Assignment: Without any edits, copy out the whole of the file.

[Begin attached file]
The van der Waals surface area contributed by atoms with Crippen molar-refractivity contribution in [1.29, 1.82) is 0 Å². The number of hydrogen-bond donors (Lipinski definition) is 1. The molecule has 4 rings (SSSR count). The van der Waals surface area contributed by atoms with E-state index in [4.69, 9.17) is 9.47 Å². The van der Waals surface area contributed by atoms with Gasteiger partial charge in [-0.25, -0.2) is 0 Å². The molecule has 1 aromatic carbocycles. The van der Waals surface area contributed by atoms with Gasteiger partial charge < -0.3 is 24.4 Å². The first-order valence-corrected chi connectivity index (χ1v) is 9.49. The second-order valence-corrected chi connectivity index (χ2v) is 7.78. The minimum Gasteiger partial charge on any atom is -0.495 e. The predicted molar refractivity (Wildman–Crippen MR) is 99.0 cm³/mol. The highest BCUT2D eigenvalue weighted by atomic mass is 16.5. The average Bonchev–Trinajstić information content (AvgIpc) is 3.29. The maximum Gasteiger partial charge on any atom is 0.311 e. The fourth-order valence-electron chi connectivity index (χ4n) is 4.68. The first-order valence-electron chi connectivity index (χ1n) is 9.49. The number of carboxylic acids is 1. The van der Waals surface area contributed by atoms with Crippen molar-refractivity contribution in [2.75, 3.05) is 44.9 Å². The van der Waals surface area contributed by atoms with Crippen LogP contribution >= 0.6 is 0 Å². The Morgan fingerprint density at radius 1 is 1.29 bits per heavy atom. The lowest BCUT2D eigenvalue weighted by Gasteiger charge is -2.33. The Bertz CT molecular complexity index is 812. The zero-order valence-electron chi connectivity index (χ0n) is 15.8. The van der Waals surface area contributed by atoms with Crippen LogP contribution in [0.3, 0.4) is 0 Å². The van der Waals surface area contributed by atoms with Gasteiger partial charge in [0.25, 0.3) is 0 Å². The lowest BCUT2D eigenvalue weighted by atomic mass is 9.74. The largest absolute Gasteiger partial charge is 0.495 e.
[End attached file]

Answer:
The van der Waals surface area contributed by atoms with Crippen molar-refractivity contribution in [1.29, 1.82) is 0 Å². The number of hydrogen-bond donors (Lipinski definition) is 1. The molecule has 4 rings (SSSR count). The van der Waals surface area contributed by atoms with E-state index in [4.69, 9.17) is 9.47 Å². The van der Waals surface area contributed by atoms with Gasteiger partial charge in [-0.25, -0.2) is 0 Å². The molecule has 1 aromatic carbocycles. The van der Waals surface area contributed by atoms with Gasteiger partial charge < -0.3 is 24.4 Å². The first-order valence-corrected chi connectivity index (χ1v) is 9.49. The second-order valence-corrected chi connectivity index (χ2v) is 7.78. The minimum Gasteiger partial charge on any atom is -0.495 e. The predicted molar refractivity (Wildman–Crippen MR) is 99.0 cm³/mol. The highest BCUT2D eigenvalue weighted by atomic mass is 16.5. The average Bonchev–Trinajstić information content (AvgIpc) is 3.29. The maximum Gasteiger partial charge on any atom is 0.311 e. The fourth-order valence-electron chi connectivity index (χ4n) is 4.68. The first-order valence-electron chi connectivity index (χ1n) is 9.49. The number of carboxylic acids is 1. The van der Waals surface area contributed by atoms with Crippen molar-refractivity contribution in [2.75, 3.05) is 44.9 Å². The van der Waals surface area contributed by atoms with Crippen LogP contribution >= 0.6 is 0 Å². The Morgan fingerprint density at radius 1 is 1.29 bits per heavy atom. The lowest BCUT2D eigenvalue weighted by Gasteiger charge is -2.33. The Bertz CT molecular complexity index is 812. The zero-order valence-electron chi connectivity index (χ0n) is 15.8. The van der Waals surface area contributed by atoms with Crippen LogP contribution in [0.3, 0.4) is 0 Å². The van der Waals surface area contributed by atoms with Gasteiger partial charge in [0.25, 0.3) is 0 Å². The lowest BCUT2D eigenvalue weighted by atomic mass is 9.74. The largest absolute Gasteiger partial charge is 0.495 e.